Spoilers Ahead: Although I don’t go very deep into the plot of the movie The Third Man (1949), some of my comments may reveal key plot twists and bits of dialogue that could detract from your enjoyment of the movie if you have yet to see it.
This post is part of the Great Villian Blogathon hosted by Ruth of Silver Screenings, Karen of Shadows & Satin, and Kristina of Speakeasy. Please visit any of those wonderful sites to read more posts about great movie villains.
Sometimes an actor or actress will appear in a movie for just a short amount of time but will still make an enormous impact that is felt for a long time afterward. There may be no better example of this than the appearance of Orson Welles in The Third Man (1949).
Although he doesn’t appear until a little over an hour into the film and only appears in a few key scenes, his character of Harry Lime is considered by many to be one of the most fascinating and mysterious movie villains of all time. And I know I’m not alone in thinking his first appearance in the film was one of the most “electrifying” in movie history.
One look at the expression on his face may be all you need to see to understand just how devious yet charismatic Harry Lime was. In his review of the movie, Roger Ebert described the entrance this way, “The sequence is unforgettable: the meow of the cat in the doorway, the big shoes, the defiant challenge by Holly, the light in the window, and then the shot, pushing in, on Lime’s face, enigmatic and teasing, as if two college chums had been caught playing a naughty prank.” Continue reading →
I think I’ve mentioned a few times on my blog that I lost both of my parents in recent years. I don’t mention it to elicit sympathy, it’s just that they were such a huge influence on my life and did so much to shape the person that I am today, that I can’t help but reminisce about them on occasion. I often get nostalgic for the past because I have so many great memories of spending time with them that I will always cherish.
One of the things I did a lot of growing up as an extremely shy kid without much of a social life was watch tv with my parents, especially my mom since my dad was often either at work or sleeping in preparation for his next work shift.
I can still picture the two of us sitting on the living room couch together watching one of our many favorite shows, which included (in no particular order and boy, am I dating myself!) Dallas, Falcon Crest, Matlock, Murder She Wrote, The Incredible Hulk, Knots Landing, Amen, Highway to Heaven, Remington Steele, Diagnosis Murder . . . Well, I could probably keep going, but let’s just leave it at that impressive list.
Usually when the nostalgia really kicks in I’ll get really sad and wish I was back sitting on that couch watching tv with my mom. Sometimes I’ll actually go ahead and watch one of the shows to relive some of my memories, something I did recently with another show that I often watched with her when I was a teenager, the soap opera Days of Our Lives. I’ve long since stopped watching it regularly, but one time I will watch it is around Christmas time when they sometimes include flashbacks to older episodes. Continue reading →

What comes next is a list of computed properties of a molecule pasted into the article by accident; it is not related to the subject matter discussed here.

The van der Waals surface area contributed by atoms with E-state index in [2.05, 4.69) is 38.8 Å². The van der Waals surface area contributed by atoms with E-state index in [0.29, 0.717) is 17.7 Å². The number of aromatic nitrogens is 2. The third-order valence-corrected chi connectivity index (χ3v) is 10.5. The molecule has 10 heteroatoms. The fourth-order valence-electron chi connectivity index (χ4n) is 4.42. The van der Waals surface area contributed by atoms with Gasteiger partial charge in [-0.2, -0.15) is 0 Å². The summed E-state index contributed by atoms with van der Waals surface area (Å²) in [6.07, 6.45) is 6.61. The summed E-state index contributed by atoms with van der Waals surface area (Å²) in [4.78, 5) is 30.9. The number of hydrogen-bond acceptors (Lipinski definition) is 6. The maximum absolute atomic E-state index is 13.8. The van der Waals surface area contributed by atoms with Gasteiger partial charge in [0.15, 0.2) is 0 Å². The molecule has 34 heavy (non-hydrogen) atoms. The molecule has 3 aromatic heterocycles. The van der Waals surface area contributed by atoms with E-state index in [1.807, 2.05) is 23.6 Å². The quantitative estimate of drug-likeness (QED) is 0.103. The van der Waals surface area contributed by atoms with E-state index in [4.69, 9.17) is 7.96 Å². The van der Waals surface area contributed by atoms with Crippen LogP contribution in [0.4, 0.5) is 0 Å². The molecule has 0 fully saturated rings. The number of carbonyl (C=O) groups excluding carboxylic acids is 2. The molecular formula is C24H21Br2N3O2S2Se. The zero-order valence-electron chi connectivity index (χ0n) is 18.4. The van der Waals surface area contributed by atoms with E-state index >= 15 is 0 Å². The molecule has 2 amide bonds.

In my last post, I highlighted some of my favorite 1930’s and 40’s movies that were set (at least partially) on ocean liners, one of my favorite movie settings. This post covers a few of my favorites from the 1950’s.
Year of Release: 1951
Directed by: Stanley Donen
Royal Wedding is a musical comedy starring Fred Astaire and Jane Powell as a brother and sister dance pair who take their Broadway show to London around the time of the 1947 royal wedding of Princess Elizabeth and Prince Philip. It features two of Fred’s more well known dance routines, one where he dances on the walls and ceiling and one where he dances with a coat rack, which much to the chagrin of classic film fans, was turned into a tacky commercial for Dirt Devil a few years back. This was my first time watching Jane Powell in a movie, and I really enjoyed her performance.
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When I’m in the mood to watch a movie but don’t have much time or am too tired to sit through a long movie, one of the things I like to do is find a shorter movie to watch through Netflix Instant. You can find a lot of movies there, especially classic thrillers and film noir that are often considered ‘B’ movies, that have a run time between 60-90 minutes, which is perfect for the two situations I mentioned. Because a lot of those films star little known actors and actresses, it’s also a good way to get introduced to new talent without investing a lot of time if the movies are not the greatest quality.
The other day, I was searching on Netflix, and I came across a movie that I had never heard of before that starred one of my favorite actors, Joseph Cotten. I always love it when I find movies by my favorite stars that I didn’t know existed!
The movie was a thriller called The Killer is Loose (1956) about a deranged bank teller (Wendell Corey) accused of robbery who seeks revenge on the police officer (Joseph Cotten) who accidentally killed his wife. It also starred Rhonda Fleming and Alan Hale, Jr., better known to many as the Skipper from Gilligan’s Island. With a run time of only 73 minutes, watching it was easy to fit it into my busy day. Continue reading →